Category Archive: Unity

Secularism, Purity, and the need for Unity: Learning from Srin, King Yeshe O, and Secular Leadership in Amdo Labrang

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Over the last few months, conversations taking place on Tibetan social media consisted of topics regarding secular modernity, concepts of Tibetan purity, and by the seeming lack of interest in turning to lived Tibetan histories as a way to engage these topics. To be fair, I noticed some participants try to actually stress Tibetan histories to acknowledge that these topics are nothing new when viewed through our historical framework as a people, and also how these concerns can be engaged using our own historical knowledges as lessons. In agreement with these concerns, I’ve dug up an old essay from 2015 that looks at Tibetan histories across time, space, place, and figures that were dealing with notions of Pan-Tibetan identities and governmentalities, with the restructuring and mixture of old and new traditions, and with notions of the secular and the religious, all of which take place in different places and times across the Tibetan plateau.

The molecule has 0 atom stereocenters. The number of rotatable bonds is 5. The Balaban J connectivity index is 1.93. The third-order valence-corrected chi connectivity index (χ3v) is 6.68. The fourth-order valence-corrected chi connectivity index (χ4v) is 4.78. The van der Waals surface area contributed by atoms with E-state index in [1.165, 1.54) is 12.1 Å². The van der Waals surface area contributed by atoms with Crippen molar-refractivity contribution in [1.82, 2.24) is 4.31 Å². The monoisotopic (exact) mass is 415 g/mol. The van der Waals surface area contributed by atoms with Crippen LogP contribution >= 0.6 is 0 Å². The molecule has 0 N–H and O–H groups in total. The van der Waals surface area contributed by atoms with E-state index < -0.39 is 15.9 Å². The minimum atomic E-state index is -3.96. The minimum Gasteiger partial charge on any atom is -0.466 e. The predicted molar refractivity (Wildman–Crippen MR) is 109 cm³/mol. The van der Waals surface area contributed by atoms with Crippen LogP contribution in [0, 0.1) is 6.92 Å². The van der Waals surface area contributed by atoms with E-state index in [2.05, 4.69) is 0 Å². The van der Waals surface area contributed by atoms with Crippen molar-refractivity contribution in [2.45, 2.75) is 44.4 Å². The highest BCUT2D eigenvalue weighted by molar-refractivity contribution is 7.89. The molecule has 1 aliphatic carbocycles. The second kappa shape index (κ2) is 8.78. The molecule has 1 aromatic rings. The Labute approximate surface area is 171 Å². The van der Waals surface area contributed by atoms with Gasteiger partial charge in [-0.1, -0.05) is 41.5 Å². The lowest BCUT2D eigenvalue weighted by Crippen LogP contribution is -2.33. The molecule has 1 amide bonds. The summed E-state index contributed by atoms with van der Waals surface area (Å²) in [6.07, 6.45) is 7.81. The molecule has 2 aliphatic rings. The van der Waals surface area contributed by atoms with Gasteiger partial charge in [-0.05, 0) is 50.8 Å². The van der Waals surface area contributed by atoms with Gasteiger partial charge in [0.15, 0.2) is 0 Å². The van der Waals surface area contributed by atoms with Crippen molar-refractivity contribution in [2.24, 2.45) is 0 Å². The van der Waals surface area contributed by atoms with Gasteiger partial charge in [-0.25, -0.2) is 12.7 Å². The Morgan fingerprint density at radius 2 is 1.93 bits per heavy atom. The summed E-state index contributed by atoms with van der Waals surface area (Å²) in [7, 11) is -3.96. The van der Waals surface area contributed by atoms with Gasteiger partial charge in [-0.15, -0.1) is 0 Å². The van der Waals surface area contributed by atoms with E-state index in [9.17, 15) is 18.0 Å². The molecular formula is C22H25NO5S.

Familiar Heartbreaks: Review of McGranahan’s “Arrested Histories: Tibet, the CIA, and Memories of a Forgotten War”

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Carole McGranahan’s Arrested Histories: Tibet, the CIA, and Memories of a Forgotten War is an ethnography of heartbreak (2010). A heartbreak that began with the loss of Tibet. Every time I read this book, I am reminded of people from my childhood who were of the generation that was raised in Tibet but later died in exile. The same people who would share stories of Tibet prior to its invasion. These stories often began with joy, but would end abruptly with sadness—a sadness I did not understand as a child, but was taught about and grew familiar with as I grew older. This sadness, heartbreak, is captured and historicized in this book.